The first ones I bought were “Big Girls Don’t Cry” and “New Gold Hits”. I love the guys doing their versions of the R&R standards and also enjoyed the new sound they developed with the original material on “New Hits”. It clearly shows how they survived the British Invasion and the musical changes during the later 60′s.

    Next, I found the “Dawn (Go Away)” cd and “Rag Doll.” Dawn continued the Seasons’ treatment of R&R standards, adding a few originals such as “Big Man’s World”. Nicky’s lead on “Don’t Let Go” was a classic. But then I listened to the “Rag Doll” cd, my first listen to that album since the mid-70′s. WOW!!! I had forgotten how great that album was. New material that was fresh AND outstanding. It had also been the first 4 Seasons’ lp I had ever bought as a 13 year old kid back in 1964. Listening to it now, I catch the “maturing” of their sound. “Touch of You” is not meant for a teenager, although a young teen just expeiencing the first hand-holding and embraces of youth can appreciate it, as I did back then. “Marcie” carries on their girl-name tradition, while “Setting Sun” is again adult oriented. “Danger”, “No One Cares” (now there’s one this young teenage boy could get into!)all were great works.

    64/65 was a turning point in rock and roll music. Albums were moving to the forefront and would take center stage in 67 when the Beatles released Sgt. Pepper. But the Seasons’ had sensed this in 1964 when they placed an emphases on more original material in their albums. I find I am playing this cd at least once a week during my daily commute.

    I am glad the “Jersey Beat” cd set gave room to the album cuts the guys did. The 3-cd Rhino set in the 90′s just contained the hits. I went ahead and purchsed the new set because of the additional tracks. I am glad Rhino gave attention to the tracks mostly ignored by the snobs in the world of music critics. Yes, Ms King and her great album received mucho notice with that crowd. And she deserved it. But ignoring the work Valli, Devito, Massi/Long, Gaudio/Crewe, Linzer/Randell did on the 4 Seasons’ albums is a crime. Hence the cd devoted to “criminally ignored” B-sides!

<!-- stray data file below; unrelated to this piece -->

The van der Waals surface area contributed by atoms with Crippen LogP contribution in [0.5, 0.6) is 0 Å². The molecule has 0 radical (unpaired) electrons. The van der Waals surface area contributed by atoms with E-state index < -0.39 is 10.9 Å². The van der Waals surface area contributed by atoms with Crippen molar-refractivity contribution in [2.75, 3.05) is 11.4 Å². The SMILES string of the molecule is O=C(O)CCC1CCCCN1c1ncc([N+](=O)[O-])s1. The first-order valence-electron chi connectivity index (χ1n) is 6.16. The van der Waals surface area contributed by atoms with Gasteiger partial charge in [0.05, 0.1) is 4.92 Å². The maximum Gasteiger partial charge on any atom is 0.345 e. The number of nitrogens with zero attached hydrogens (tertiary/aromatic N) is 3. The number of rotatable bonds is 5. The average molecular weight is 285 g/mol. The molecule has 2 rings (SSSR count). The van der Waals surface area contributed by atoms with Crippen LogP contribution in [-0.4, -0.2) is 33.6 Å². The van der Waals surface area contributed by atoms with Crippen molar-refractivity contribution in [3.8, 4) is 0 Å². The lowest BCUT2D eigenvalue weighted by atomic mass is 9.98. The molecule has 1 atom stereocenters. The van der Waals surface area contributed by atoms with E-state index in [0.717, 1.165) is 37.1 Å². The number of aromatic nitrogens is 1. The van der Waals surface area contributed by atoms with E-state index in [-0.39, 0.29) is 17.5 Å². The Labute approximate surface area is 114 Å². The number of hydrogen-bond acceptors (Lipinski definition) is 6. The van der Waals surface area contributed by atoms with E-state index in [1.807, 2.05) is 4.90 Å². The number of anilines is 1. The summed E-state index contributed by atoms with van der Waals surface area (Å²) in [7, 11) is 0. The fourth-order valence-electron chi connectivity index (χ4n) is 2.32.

I am glad to read a post by someone like myself who is re-discovering these great songs thanks to the Curb re-issues. And like you, I lament the exclusion of the theme from the tv show “On Broadway Tonight.”

    Comment by JIm Hicks — September 1, 2007 @ 9:28 am

  3. I believe I have read somewhere that it was the Four Seasons who brought some Beatles material back to Vee Jay records. One theory was that it was for the Four Seasons to record some of their songs. Either way, Vee Jay ended up releasing Beatle records in 1963.

    There are still plenty of album tracks not on the compliations. There are some other tracks from “Chameleon” and “Who Loves You” that need compilation attention. Maybe there will be an updated “Rarities” release.

    Comment by Ted Hammond — September 4, 2007 @ 8:21 am

  4. I have heard the same thing too Ted. The song most talked about being covered was “Please Please Me” but the 4 Seasons already had “Walk Like a Man” in the can so it never came to be. Vee Jay signed the Beatles nonetheless and released some of their material but they went nowhere until the Beatles signed with Capitol records and had their big promotional push, and money, behind them. Some of the more notable Vee Jay material in addition to “Please Please Me” was “I Saw Her Standing There,” “Chains,” “Ask Me Why,” “Do You Want to Know a Secret,” and the Beatles cover of “Twist and Shout.” Most of these songs as I recall appeared on the rare Vee Jay album “The Beatles vs The Four Seasons,” the one with the scorecard on the back.